Child Behavior Problems & SSI
karenoz at u.washington.edu
Fri Jan 26 17:26:10 PST 1996
Senators Seek Changes in Childhood Disability Programs
The Associated Press (copyright)
BY JENNIFER DIXON
WASHINGTON (AP) - Senators from both parties introduced a bill Thursday to
tighten eligibility rules for children with behavior problems who seek
federal disability benefits.
The senators' legislation would preserve cash benefits for children from
low-income families under the Supplemental Security Income program for the
elderly and disabled. SSI is the fastest-growing federal welfare program.
But, the bill also would hold parents more accountable for seeking
treatment for their children's disability. It would crack down on adults
who coach children to act up in school or deliberately fail tests to
qualify for a maximum monthly federal check of $458.
The House, responding to criticism that children with behavior problems
and marginal disabilities were receiving SSI, voted in March to replace
cash assistance with services in all but the most serious cases of
childhood disability. The Senate legislation, introduced by Democrats Kent
Conrad of North Dakota and Bill Bradley of New Jersey, and Republicans
James Jeffords of Vermont and John Chafee of Rhode Island, comes as the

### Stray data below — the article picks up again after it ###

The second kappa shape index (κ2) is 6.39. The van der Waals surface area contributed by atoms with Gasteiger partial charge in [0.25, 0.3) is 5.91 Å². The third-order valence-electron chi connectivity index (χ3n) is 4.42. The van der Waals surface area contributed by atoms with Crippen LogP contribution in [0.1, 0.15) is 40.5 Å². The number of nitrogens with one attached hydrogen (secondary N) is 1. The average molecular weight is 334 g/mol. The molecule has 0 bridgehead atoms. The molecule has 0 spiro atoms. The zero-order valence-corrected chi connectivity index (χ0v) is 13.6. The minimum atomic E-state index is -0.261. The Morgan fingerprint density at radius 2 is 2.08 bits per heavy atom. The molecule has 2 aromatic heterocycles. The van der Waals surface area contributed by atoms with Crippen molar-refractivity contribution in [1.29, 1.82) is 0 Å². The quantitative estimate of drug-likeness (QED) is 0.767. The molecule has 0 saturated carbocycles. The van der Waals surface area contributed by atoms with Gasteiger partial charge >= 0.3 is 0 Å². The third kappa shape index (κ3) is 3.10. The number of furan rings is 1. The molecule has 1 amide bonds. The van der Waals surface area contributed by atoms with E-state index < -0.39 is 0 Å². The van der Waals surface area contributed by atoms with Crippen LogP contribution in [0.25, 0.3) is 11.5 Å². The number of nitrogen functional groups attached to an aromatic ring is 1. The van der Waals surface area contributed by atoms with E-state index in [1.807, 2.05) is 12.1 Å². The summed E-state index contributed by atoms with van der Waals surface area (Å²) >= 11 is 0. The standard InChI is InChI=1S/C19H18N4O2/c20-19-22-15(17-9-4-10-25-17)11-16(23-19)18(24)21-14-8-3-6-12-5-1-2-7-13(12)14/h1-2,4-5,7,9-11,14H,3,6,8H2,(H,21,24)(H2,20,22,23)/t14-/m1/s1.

Senate Finance Committee is scheduled to take up welfare reform later this
Jeffords said the Senate bill would combat the current problem that
children who are not severely disabled are drawing benefits.'' At the same
time, he said, it would provide benefits to those truly in need and do
more to help children move toward self-sufficiency.
The number of children who receive SSI has nearly tripled since the late
1980s, in part because a Supreme Court decision relaxed eligibility rules.
There were 837,000 children on the rolls at the end of last year, at a
yearly cost to taxpayers of about $4.7 billion.
SSI benefits in some parts of the country are so common they are known as
``crazy checks,'' according to lawmakers, and there are no limits on the
number of children in a family who can receive their own monthly check.
Some lawmakers claim parents are coaching their children to fake mental
and behavioral problems when applying for SSI, and complain that there are
no incentives for parents to seek treatment for their children once they
qualify for assistance.
The Senate legislation would gradually cut the amount paid to each
additional child in a family, with exceptions for children who are
institutionalized, and for families adopting children with special needs.
Conrad called SSI the ``program of last resort'' for hundreds of thousands
of children with severe disabilities. The cash assistance, he said, helps
families cope with the added costs of disability, from transportation
expenses for frequent trips to doctors to the loss of income when a parent
must give up a job to stay at home with the child.
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